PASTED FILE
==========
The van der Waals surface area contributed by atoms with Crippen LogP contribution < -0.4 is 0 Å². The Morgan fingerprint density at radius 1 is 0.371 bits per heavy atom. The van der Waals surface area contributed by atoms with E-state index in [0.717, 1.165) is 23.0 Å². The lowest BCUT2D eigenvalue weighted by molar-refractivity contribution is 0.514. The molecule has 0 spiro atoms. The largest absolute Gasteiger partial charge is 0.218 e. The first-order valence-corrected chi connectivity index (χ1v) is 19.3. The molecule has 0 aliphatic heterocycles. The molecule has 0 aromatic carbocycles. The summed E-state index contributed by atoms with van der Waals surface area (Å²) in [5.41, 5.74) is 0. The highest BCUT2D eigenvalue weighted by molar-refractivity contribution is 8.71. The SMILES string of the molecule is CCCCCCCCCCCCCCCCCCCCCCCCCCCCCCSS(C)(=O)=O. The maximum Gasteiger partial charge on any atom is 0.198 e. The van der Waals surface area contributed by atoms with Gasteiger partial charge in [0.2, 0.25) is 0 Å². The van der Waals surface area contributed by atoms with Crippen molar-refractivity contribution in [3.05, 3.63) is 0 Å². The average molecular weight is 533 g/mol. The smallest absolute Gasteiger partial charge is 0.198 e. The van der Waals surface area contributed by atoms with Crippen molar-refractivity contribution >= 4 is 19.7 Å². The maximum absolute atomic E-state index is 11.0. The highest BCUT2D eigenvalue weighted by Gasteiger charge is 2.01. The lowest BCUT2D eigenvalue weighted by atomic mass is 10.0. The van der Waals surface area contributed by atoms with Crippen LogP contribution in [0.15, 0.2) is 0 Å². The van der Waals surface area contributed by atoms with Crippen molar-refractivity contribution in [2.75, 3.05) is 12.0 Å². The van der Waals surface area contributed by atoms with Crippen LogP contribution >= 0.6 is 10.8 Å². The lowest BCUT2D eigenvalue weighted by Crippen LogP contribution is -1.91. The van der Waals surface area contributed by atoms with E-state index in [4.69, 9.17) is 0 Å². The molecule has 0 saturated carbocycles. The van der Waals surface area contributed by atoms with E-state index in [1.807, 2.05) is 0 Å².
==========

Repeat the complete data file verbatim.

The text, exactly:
The van der Waals surface area contributed by atoms with Crippen LogP contribution < -0.4 is 0 Å². The Morgan fingerprint density at radius 1 is 0.371 bits per heavy atom. The van der Waals surface area contributed by atoms with E-state index in [0.717, 1.165) is 23.0 Å². The lowest BCUT2D eigenvalue weighted by molar-refractivity contribution is 0.514. The molecule has 0 spiro atoms. The largest absolute Gasteiger partial charge is 0.218 e. The first-order valence-corrected chi connectivity index (χ1v) is 19.3. The molecule has 0 aliphatic heterocycles. The molecule has 0 aromatic carbocycles. The summed E-state index contributed by atoms with van der Waals surface area (Å²) in [5.41, 5.74) is 0. The highest BCUT2D eigenvalue weighted by molar-refractivity contribution is 8.71. The SMILES string of the molecule is CCCCCCCCCCCCCCCCCCCCCCCCCCCCCCSS(C)(=O)=O. The maximum Gasteiger partial charge on any atom is 0.198 e. The van der Waals surface area contributed by atoms with Gasteiger partial charge in [0.2, 0.25) is 0 Å². The van der Waals surface area contributed by atoms with Crippen molar-refractivity contribution in [3.05, 3.63) is 0 Å². The average molecular weight is 533 g/mol. The smallest absolute Gasteiger partial charge is 0.198 e. The van der Waals surface area contributed by atoms with Crippen molar-refractivity contribution >= 4 is 19.7 Å². The maximum absolute atomic E-state index is 11.0. The highest BCUT2D eigenvalue weighted by Gasteiger charge is 2.01. The lowest BCUT2D eigenvalue weighted by atomic mass is 10.0. The van der Waals surface area contributed by atoms with Crippen LogP contribution in [0.15, 0.2) is 0 Å². The van der Waals surface area contributed by atoms with Crippen molar-refractivity contribution in [2.75, 3.05) is 12.0 Å². The van der Waals surface area contributed by atoms with Crippen LogP contribution >= 0.6 is 10.8 Å². The lowest BCUT2D eigenvalue weighted by Crippen LogP contribution is -1.91. The van der Waals surface area contributed by atoms with E-state index in [4.69, 9.17) is 0 Å². The molecule has 0 saturated carbocycles. The van der Waals surface area contributed by atoms with E-state index in [1.807, 2.05) is 0 Å².